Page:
time of inspection.

    8. Schedule your on-site inspection.

    Your local state agency or accrediting agency will contact you to schedule your inspection.

    Unannounced inspections are also allowed, so it is important to always be prepared.

    9. Complete the inspection process and correct any defi ciencies within the required timeframe.

    10. When your laboratory has successfully completed the inspection process, CMS will issue a bill for the

    Certifi cate of Compliance or Certifi cate of Accreditation.

    11. Maintain a valid and current CLIA certifi cate that matches the level of testing performed.

    You must renew your CLIA certifi cate every two years for as long as you perform testing.

    Use the CMS-116 form to change your certifi cate type if you change the level of testing performed.

  • COLA, Inc. 2016. All Rights Reserved.

    Quality Systems: how you can ensure patient safety

    Quality Systems is a term that refers to all of a laboratorys policies, processes, procedures, and resources needed to achieve quality testing.

    If a laboratory performs non-waived testing, it must establish, maintain and implement written policies and procedures that monitor all phases of the total testing process (pre-analytic, analytic, and post-analytic) as well as general laboratory practices.

    The various components of a laboratorys quality systems are used to meet CLIA requirements and should be appropriate for the specialties and sub-specialties of testing the lab performs, the services offered, and the clients the lab serves.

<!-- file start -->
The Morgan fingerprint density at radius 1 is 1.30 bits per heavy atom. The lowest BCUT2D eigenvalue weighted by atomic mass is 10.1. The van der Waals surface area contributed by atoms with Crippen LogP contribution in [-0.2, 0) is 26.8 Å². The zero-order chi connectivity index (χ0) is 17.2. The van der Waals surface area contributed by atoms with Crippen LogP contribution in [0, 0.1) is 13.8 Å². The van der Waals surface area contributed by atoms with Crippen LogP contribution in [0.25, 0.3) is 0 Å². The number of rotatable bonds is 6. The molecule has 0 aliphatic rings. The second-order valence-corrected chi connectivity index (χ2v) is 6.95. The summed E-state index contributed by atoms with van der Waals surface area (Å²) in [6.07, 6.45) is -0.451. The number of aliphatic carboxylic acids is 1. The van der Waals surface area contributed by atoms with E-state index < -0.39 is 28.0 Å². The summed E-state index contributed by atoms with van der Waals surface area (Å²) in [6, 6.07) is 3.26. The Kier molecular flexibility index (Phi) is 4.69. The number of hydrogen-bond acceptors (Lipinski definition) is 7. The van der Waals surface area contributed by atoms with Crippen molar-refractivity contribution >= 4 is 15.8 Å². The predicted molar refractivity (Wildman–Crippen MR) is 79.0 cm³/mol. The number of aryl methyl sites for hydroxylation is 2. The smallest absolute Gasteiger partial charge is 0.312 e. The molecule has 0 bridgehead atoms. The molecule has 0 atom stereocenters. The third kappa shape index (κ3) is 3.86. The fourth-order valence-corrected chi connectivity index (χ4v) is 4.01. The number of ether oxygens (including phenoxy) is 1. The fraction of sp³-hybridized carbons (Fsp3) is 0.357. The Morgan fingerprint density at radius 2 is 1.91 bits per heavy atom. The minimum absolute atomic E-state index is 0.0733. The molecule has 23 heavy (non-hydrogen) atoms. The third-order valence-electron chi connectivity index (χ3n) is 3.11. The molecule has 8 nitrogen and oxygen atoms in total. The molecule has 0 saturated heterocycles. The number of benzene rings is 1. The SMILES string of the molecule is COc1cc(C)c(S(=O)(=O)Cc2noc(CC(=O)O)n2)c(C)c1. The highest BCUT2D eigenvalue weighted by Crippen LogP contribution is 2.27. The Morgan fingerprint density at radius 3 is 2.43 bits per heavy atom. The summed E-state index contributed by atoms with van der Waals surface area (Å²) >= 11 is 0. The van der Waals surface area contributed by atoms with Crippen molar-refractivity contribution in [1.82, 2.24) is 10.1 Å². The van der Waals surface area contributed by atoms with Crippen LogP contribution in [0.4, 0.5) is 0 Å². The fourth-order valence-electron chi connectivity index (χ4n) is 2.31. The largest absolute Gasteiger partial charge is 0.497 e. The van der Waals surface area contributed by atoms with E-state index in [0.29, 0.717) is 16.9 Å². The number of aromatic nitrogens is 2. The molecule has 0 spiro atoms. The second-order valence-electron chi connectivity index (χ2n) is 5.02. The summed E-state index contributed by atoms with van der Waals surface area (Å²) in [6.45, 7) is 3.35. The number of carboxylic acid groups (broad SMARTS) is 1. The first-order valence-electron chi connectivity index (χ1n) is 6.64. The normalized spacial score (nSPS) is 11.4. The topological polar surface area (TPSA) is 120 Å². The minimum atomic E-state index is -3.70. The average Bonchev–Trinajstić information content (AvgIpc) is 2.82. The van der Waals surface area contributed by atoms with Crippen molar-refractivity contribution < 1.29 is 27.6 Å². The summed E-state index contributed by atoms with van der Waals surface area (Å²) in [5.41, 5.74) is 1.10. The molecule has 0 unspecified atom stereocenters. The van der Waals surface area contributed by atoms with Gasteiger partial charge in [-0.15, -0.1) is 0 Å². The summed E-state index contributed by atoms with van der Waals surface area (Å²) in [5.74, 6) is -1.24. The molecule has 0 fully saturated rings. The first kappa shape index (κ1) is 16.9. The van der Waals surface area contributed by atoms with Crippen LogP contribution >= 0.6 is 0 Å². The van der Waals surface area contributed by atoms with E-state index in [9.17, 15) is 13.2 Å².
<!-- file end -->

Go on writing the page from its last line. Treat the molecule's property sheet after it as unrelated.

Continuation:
Quality Assessment (QA) emphasizes the need to assess quality throughout the total testing system by

    incorporating these practices into the daily routine of the laboratory.

    General Laboratory Practices

    General laboratory practices include those processes

    that are not particular to a specifi c phase of testing.

    These include:

    Confi dentiality of Patient Information

    Specimen identifi cation and integrity

    Complaint investigations


    Personnel Competency Assessment Policies

    Evaluation of Profi ciency Testing Performance

    The laboratory must establish and follow written policies and procedures to actively monitor, assess, and correct

    problems identifi ed in each of the general laboratory practices.

    For full details visit www.cola.org

    S E C T I O N 2


  • COLA, Inc. 2016. All Rights Reserved.

    Responsibilities of the Laboratory Director and meeting CLIA requirements

    The Laboratory Director is responsible for the overall operation and administration of the laboratory. Most importantly, the labratory director must select and employ laboratory personnel competent to perform testing, and accurately and profi ciently record and report test results.

    CLIA requires the Laboratory Director to:

    1. Ensure test systems provide quality services.

    2. Ensure the physical laboratory is safe for personnel and they are protected from physical, chemical,

    or biological hazards.

    3. Ensure test methods used in the laboratory provide appropriate results required for patient care and that lab

    personnel are performing the tests as required.